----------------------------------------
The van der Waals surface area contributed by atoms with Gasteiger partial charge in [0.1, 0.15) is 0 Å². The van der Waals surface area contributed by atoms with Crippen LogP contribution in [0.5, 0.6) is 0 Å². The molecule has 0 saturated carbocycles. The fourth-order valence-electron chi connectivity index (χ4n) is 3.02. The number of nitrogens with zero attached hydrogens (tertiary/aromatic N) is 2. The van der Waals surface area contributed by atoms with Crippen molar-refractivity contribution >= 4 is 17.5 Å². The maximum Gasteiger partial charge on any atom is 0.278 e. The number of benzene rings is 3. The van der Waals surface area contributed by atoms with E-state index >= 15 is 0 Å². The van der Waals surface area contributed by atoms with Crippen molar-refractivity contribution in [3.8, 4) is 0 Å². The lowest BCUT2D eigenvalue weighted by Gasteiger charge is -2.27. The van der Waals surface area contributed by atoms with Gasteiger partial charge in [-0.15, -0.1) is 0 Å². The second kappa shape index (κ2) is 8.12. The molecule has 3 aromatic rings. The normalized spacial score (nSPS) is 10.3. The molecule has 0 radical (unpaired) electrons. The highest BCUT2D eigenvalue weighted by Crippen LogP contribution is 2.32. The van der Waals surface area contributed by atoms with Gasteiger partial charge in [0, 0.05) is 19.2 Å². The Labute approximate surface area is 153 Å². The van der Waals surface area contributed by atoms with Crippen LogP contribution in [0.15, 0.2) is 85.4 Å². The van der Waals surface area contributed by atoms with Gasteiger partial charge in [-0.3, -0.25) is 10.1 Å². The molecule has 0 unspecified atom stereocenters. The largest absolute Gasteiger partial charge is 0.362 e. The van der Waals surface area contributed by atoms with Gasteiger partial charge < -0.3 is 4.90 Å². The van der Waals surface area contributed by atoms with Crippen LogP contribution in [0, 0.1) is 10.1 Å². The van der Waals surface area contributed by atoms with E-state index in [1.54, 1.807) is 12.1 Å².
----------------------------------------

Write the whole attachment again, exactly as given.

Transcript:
The van der Waals surface area contributed by atoms with Gasteiger partial charge in [0.1, 0.15) is 0 Å². The van der Waals surface area contributed by atoms with Crippen LogP contribution in [0.5, 0.6) is 0 Å². The molecule has 0 saturated carbocycles. The fourth-order valence-electron chi connectivity index (χ4n) is 3.02. The number of nitrogens with zero attached hydrogens (tertiary/aromatic N) is 2. The van der Waals surface area contributed by atoms with Crippen molar-refractivity contribution >= 4 is 17.5 Å². The maximum Gasteiger partial charge on any atom is 0.278 e. The number of benzene rings is 3. The van der Waals surface area contributed by atoms with E-state index >= 15 is 0 Å². The van der Waals surface area contributed by atoms with Crippen molar-refractivity contribution in [3.8, 4) is 0 Å². The lowest BCUT2D eigenvalue weighted by Gasteiger charge is -2.27. The van der Waals surface area contributed by atoms with Gasteiger partial charge in [-0.15, -0.1) is 0 Å². The second kappa shape index (κ2) is 8.12. The molecule has 3 aromatic rings. The normalized spacial score (nSPS) is 10.3. The molecule has 0 radical (unpaired) electrons. The highest BCUT2D eigenvalue weighted by Crippen LogP contribution is 2.32. The van der Waals surface area contributed by atoms with Gasteiger partial charge in [0, 0.05) is 19.2 Å². The Labute approximate surface area is 153 Å². The van der Waals surface area contributed by atoms with Crippen LogP contribution in [0.15, 0.2) is 85.4 Å². The van der Waals surface area contributed by atoms with Gasteiger partial charge in [-0.3, -0.25) is 10.1 Å². The molecule has 0 unspecified atom stereocenters. The largest absolute Gasteiger partial charge is 0.362 e. The van der Waals surface area contributed by atoms with Gasteiger partial charge < -0.3 is 4.90 Å². The van der Waals surface area contributed by atoms with Crippen LogP contribution in [0, 0.1) is 10.1 Å². The van der Waals surface area contributed by atoms with E-state index in [1.54, 1.807) is 12.1 Å².